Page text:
July Is Senior Independence Month
Each day, approximately 10,000 Americans turn 65, and one in six, this age and older, has a vision impairment that cannot be corrected with glasses or contact lenses.
Millions of older Americans have low vision, which makes it difficult or impossible for them to accomplish activities such as reading, writing, shopping, watching television, driving a car or recognizing faces. Low vision can be caused by eye diseases that are more common in older adults, such as macular degeneration, glaucoma and diabetic retinopathy.
Milauskas Eye Institute and The American Academy of Ophthalmologyrecommend that people with low vision and those that care for them to follow these tips:
- See an ophthalmologist. Those with low vision can improve their quality of life through low vision rehabilitation, which teaches people how to use their remaining sight more effectively.
- Make things bigger. Sit closer to the television, the movie screen or the stage at performances. Get large books, phone dials and playing cards. Carry magnifiers for help with menus, prescription bottles and price tags.
- Make things brighter. Make sure areas are well-lit and cover shiny surfaces to reduce glare. Consider increasing color contrasts as well. For instance, drink coffee from a white mug and always use a felt-tipped pen with black ink.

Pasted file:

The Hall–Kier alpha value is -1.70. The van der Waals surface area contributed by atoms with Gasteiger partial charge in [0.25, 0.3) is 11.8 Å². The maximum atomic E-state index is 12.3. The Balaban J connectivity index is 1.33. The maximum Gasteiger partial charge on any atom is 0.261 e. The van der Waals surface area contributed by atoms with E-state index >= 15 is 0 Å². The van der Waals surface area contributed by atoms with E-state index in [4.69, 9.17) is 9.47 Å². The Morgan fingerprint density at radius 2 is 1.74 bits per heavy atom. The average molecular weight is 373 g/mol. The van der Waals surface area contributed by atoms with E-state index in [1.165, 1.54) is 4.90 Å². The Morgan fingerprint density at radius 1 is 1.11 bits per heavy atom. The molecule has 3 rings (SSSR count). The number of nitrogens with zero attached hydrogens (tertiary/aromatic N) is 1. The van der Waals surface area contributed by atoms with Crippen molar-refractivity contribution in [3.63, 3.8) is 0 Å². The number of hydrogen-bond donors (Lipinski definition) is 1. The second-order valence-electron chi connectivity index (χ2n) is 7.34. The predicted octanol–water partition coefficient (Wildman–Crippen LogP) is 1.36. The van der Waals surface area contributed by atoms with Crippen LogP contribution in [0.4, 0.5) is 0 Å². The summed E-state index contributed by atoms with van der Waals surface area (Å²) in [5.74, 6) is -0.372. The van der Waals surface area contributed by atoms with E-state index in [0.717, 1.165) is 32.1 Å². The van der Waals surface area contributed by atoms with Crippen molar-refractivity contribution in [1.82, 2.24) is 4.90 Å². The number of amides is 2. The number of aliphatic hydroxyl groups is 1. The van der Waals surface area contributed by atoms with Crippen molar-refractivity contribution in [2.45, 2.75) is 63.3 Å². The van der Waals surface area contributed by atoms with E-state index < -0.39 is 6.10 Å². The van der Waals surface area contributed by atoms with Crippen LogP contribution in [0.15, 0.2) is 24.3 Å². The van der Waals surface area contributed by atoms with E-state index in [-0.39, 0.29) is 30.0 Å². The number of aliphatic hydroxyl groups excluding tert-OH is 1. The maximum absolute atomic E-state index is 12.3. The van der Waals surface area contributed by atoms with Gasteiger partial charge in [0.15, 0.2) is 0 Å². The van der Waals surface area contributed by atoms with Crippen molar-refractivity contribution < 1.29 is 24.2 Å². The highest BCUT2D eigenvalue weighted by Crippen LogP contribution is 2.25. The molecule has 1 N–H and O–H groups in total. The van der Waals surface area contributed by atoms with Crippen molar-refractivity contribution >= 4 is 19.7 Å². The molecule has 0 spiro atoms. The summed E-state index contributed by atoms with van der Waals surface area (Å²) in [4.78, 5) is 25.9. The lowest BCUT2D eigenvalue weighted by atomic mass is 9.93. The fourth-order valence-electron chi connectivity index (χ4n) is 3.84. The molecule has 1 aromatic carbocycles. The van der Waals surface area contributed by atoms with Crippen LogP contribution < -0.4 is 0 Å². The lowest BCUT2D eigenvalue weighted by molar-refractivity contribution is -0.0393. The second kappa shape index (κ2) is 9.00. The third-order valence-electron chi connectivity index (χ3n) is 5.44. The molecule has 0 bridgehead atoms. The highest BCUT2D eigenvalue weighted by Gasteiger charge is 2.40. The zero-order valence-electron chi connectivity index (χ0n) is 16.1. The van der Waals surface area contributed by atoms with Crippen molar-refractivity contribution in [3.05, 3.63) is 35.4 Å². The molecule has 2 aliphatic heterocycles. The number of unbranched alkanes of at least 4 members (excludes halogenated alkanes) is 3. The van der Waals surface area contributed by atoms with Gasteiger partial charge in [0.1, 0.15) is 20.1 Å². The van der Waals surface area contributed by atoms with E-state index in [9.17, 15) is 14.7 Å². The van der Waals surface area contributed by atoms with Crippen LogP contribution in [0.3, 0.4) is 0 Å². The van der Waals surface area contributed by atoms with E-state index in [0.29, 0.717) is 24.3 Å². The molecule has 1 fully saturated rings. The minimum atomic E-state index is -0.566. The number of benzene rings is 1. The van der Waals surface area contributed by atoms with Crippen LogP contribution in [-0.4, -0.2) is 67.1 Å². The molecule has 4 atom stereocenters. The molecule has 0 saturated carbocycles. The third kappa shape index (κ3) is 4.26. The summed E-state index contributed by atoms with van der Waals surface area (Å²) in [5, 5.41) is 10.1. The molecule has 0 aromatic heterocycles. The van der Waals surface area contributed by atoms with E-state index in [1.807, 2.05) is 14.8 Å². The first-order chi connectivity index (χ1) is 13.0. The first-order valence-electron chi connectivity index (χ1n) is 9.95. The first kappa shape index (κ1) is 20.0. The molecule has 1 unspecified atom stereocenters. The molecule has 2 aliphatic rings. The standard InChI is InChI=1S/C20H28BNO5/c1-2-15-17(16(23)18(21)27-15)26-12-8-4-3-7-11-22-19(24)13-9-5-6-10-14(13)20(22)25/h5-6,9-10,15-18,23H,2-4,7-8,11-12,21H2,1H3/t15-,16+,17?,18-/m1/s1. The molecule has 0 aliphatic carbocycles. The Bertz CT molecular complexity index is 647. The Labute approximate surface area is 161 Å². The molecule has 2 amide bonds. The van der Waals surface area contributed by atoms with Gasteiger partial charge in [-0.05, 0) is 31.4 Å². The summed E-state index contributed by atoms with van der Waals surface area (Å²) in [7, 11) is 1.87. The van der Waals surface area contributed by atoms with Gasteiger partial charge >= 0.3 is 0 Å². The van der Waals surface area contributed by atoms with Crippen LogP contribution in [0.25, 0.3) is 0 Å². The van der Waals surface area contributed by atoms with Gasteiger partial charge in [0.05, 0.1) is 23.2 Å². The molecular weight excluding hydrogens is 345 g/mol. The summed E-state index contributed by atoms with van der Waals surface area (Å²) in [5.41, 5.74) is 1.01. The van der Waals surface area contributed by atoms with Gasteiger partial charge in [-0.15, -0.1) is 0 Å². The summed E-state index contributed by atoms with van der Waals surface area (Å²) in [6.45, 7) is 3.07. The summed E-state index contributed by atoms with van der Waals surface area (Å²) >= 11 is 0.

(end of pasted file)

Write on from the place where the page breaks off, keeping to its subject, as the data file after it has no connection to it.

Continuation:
- Use technology. Many of today’s newer technologies have applications that can help with low vision. For example, e-readers allow users to adjust the font size and contrast. Many smartphones and tablets can also be used to magnify print, identify cash bills and provide voice-navigated directions.
- Organize and label. Have specific places to keep for your keys, wallet. Organize frequently used items in your refrigerator. Mark thermostats and dials with high contrast markers from a fabric store; label medications with markers or rubber bands; and safety-pin labels onto similarly colored clothing to tell them apart.
- Don’t isolate yourself. Keep your social group, volunteer job, or golf game. It might require lighting, large print cards, a magnifier, a ride, or someone to watch your golf ball.
Don’t be afraid to ask for the help you need. If you feel that you or someone you care for may have low vision, call today and schedule a comprehensive eye exam.